There’s good news though. New mid-range smartphones are delivering more bang for buck value than ever. This rings particularly true with Huawei’s Nova 2i, which is packed with premium features, all at a pocket pleasing price.
The Nova 2i doesn’t look or feel like a mid-range phone. There’s lots of design niceties, which range from a near invisible bezel to an alloy chassis, all complemented by rounded and curved edges, giving the Nova 2i an almost organic feel that makes for comfy extended use. Combined, these design tweaks make the Nova 2i an upmarket looking and feeling phone.
The volume and power buttons are all where you’d expect them to be along the the upper right edge, and Huawei have defied prevailing design wisdom by placing the fingerprint sensor on the rear instead of its front. I applaud the decision, as it happens to be where my fingers rest when using it.
Speaking of which, in the hand, the Nova 2i feels and looks like it should cost way more than it does. It’s also larger than photos would have you think. This is most likely due to the use of an 18:9 aspect ratio display, which makes it taller than it is wide. All told, it is an attractive looking device.
About the only real giveaway that the Nova 2i isn’t a flagship device is the inclusion of a Micro USB port. This also means it lacks Huawei’s supercharge, fast battery charging capabilities.
The Nova 2i runs Android 7 Nougat skinned with Huawei’s EMUI skin. Powering the show is a Huawei developed 8-core Kirin 659 CPU, 4GB of RAM and 64GB of storage, with a 3,340mAh battery. Considering its price tag, this spec is very generous indeed. It’ll also see the Nova 2i being more than capable of playing most games and running other demanding apps.
The other big drawcard with the Nova 2i are is its quad camera setup. It may be a mid-range phone, but it comes with camera capabilities that most flagship phones lack. By this I’m referring to the fact that it is one of the first smartphones in the world with four cameras. As well as the twin 16MP/2MP rear shooters, Huawei have added 13MP/2MP front cameras.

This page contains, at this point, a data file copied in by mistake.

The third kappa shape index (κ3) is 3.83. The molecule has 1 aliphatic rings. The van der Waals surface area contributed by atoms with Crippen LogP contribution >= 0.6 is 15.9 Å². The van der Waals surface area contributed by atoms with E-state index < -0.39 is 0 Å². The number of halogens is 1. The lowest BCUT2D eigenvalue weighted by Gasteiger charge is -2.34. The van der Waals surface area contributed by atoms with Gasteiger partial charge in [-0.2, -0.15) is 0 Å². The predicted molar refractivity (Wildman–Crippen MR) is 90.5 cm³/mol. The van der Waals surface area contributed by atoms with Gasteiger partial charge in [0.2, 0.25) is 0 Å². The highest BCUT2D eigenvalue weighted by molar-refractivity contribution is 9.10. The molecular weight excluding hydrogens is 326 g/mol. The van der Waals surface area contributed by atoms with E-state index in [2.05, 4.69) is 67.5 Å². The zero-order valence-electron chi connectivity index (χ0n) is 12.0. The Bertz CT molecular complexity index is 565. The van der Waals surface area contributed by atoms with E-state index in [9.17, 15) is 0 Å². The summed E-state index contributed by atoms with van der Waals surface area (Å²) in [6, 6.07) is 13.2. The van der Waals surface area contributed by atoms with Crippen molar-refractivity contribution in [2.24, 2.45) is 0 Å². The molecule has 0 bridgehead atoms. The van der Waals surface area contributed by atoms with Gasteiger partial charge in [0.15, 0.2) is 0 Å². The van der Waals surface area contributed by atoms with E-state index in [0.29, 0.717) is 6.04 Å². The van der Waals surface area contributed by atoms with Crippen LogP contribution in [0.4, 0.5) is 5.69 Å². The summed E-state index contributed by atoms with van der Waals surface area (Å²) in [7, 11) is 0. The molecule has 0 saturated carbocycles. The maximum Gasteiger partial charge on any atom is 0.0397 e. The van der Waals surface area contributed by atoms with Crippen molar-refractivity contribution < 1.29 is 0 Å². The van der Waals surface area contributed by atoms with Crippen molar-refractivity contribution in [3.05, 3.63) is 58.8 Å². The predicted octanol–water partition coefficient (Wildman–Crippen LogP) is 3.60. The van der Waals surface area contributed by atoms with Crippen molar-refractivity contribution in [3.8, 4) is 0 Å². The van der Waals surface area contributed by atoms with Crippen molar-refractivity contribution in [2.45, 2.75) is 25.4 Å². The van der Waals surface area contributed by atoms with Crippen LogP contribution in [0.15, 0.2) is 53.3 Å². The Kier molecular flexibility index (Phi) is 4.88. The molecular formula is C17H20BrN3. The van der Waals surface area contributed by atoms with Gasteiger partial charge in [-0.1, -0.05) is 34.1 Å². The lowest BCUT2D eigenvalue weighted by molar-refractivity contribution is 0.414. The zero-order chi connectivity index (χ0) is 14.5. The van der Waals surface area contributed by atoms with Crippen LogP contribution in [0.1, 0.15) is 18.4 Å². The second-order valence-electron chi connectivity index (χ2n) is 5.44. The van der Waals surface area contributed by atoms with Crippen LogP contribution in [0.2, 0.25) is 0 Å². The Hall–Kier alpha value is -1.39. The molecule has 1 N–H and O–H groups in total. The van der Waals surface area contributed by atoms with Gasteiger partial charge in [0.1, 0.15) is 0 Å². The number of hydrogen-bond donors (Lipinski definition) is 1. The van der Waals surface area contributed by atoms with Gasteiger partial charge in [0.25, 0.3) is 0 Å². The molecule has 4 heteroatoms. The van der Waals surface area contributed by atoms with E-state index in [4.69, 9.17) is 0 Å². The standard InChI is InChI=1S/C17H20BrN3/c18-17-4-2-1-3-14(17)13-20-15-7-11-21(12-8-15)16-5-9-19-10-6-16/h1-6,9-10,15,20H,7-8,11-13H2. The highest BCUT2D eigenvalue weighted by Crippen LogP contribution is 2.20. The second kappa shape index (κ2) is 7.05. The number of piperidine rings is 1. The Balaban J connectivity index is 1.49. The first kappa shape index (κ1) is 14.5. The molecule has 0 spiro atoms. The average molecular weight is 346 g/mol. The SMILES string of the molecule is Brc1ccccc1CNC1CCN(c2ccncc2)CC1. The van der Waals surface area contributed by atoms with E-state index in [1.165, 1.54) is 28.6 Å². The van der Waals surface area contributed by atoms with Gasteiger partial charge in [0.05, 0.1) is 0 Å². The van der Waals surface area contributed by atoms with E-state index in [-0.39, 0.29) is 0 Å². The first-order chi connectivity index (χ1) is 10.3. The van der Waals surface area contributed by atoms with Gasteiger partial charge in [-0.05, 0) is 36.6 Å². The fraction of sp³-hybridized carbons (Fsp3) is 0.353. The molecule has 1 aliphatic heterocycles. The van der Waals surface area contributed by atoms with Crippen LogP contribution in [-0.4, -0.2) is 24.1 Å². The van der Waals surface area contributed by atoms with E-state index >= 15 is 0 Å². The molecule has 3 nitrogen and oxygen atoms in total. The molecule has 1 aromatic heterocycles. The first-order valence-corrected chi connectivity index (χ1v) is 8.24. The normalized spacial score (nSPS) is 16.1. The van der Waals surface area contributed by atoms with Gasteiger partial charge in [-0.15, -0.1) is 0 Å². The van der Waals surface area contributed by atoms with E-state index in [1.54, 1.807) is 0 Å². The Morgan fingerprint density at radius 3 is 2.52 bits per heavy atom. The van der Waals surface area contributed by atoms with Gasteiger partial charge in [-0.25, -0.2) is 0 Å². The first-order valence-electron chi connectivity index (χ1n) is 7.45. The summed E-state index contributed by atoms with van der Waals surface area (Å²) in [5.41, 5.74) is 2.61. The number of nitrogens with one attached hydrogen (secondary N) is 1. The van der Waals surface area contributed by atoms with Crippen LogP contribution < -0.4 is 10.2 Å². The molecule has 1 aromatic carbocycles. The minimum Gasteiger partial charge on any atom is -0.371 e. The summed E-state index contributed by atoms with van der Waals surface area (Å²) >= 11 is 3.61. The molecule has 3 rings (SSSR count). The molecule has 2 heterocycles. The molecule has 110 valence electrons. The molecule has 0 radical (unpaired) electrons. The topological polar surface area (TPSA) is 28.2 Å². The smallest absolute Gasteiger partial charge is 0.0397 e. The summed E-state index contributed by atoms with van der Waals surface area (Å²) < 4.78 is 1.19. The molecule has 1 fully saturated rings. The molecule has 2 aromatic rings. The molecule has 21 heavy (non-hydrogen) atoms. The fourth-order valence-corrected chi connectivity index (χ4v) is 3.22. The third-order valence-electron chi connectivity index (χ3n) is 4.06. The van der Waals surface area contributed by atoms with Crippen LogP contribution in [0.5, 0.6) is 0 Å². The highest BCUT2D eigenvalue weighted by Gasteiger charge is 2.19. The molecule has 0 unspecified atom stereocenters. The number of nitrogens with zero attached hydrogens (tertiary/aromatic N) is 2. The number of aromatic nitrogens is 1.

The Huawei camera app also deserves special mention. Having played with many other dual camera equipped smartphones, I keep coming back to the Huawei camera app. This is because it is intuitive to use. Its bokeh mode, filters, panorama and manual modes deliver solid results even if you’re not much of a shutterbug. Other phone makers should be taking note of this and seeking to emulate its simplicity.
Huawei have also baked the same machine-learning based device optimisation into the Nova 2i as used in the Mate 10. This must be a difficult feature for Huawei to market as it does nothing obvious for the user – at least that’s until you take battery life into account. It comes close to a whopping two days with typical use. That said, your mileage will vary depending on how much you use your phone and what you use it for.
The Nova 2i crams an impressive amount of functionality into a very affordable phone. While many mid-range smartphones have alloy chassis and glass screens, most cost more than the Nova 2i. Few other phones at this price point have dual shooters, and none at any price point have four. Add to this an octa core CPU and generous allocation of storage, and it isn’t hard to see why the Nova 2i is ideal for buyers on a budget wanting flagship functionality.